Tag Archives: motivation


I’ve felt in a slump lately. For the month of November I logged a whopping 40 miles (some log that in a WEEK)… October? 67 miles. Slightly more respectable. I do have my excuses for November. We were in the final throes of Oliver! and lots of late nights, meant lots of doing nothing the next day. Then there was the week after Oliver! (the exclamation point is necessary, to get the full feeling of the play) was over, when I pretty much just sat on the couch (this was the week of Thanksgiving too). BUT, I did run a 5k Turkey Trot ON Thanksgiving day… which I should get some bonus points for (it also happened to be my fastest non-treadmill 5k run…. running on Thanksgiving AND a PR?? I rock). It was a virtual thing, so I was only able to print out a participation thing, but it was still fun.

All this to say, I’ve still been running, just lately I’ve felt a little blah while running. I’m sure it’s normal, and I’m sure it will pass, but it’s been there. I really hope that registering for the Half will start to bring me out of it.

In all of this a question is bothering me. Can I stay motivated to run without a race in the future? How will I stay motivated if I choose just to run for the fun of it, and because it’s good for me? I’m not sure that I want to be in the place where I need a race to motivate me…. I want to run for the joy of running. Hmmm… all these thoughts.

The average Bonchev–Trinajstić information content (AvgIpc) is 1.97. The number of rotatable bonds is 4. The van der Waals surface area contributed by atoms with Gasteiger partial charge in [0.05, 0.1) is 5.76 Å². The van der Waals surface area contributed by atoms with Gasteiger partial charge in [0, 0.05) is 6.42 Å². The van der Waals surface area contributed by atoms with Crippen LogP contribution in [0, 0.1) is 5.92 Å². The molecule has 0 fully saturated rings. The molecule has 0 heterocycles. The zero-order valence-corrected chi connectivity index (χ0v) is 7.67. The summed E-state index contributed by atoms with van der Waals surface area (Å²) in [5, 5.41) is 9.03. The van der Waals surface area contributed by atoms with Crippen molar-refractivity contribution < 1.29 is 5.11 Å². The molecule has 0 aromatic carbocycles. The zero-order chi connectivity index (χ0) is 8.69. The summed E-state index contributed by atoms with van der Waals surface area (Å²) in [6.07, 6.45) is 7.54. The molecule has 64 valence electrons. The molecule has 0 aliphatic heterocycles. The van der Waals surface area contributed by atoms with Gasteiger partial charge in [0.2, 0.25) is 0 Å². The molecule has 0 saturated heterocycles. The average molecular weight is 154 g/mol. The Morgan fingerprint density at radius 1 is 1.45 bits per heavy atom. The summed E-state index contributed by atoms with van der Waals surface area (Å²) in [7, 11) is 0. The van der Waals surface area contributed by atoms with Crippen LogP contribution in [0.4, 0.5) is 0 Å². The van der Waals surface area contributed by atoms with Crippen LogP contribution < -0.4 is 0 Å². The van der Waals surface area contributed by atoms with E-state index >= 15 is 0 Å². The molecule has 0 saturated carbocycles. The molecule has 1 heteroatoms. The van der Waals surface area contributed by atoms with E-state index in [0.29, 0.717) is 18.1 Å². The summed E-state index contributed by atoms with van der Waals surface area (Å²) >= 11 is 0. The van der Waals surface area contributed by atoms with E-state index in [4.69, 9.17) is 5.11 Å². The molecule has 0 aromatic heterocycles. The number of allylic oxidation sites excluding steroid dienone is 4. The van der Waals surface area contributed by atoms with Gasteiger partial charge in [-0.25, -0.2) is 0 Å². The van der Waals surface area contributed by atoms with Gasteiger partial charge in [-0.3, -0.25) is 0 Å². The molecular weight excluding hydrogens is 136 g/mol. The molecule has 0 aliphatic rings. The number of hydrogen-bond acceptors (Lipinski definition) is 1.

Well, the Mavs game is in it’s final throes, and they are leading and about to win their 10th straight game, so I’m going to sign off!

Keep on keeping on!!


Yeah, That’s What I Meant

So, I’ve been reading this book. It’s PACKED full of good info, and a great resource on all things running/walking. When I started this, I had this feeling that was hard for me to express. I told my mom, it was like a fear of “loosing myself”… but that didn’t quite fit. Today while reading I had a “Yeah! That’s what I meant” moment. It was in the chapter titled ‘Mental Training and Motivation’, here’s the quote:

“When you decide to run or walk a 5K, 10K, or half-marathon, you added the “runner” title to your self-image. This addition to your image can also lead to increased expectations. Expectations that exceed you abilities can take the enjoyment out of training.”

This is it. This is what I was feeling. To me the title of “runner” comes with a lot of expectations (most are internal, but some are external). For me, I was worried about meeting MY expectations of what being a “runner” meant. Some were reasonable, some were not. I had to sift through them all.

I can hardly believe it, but it’s been a month since this new chapter in my life began, and I have found that I have been through a re-defining process. Being a runner holds a different meaning for me now, one that I think is more balanced and realistic. I’m excited that this is becoming part of who I am, as a person. Building on what was already there… not destroying it. I want to intrinsically motivated, and I know that I can do this. I am so thankful for all the support I’m getting… from everyone! It’s means so much to me!

I’ll end with this quote:

“Everyone is an athlete. The only difference is that some of us are in training and some are not.” – George Sheehan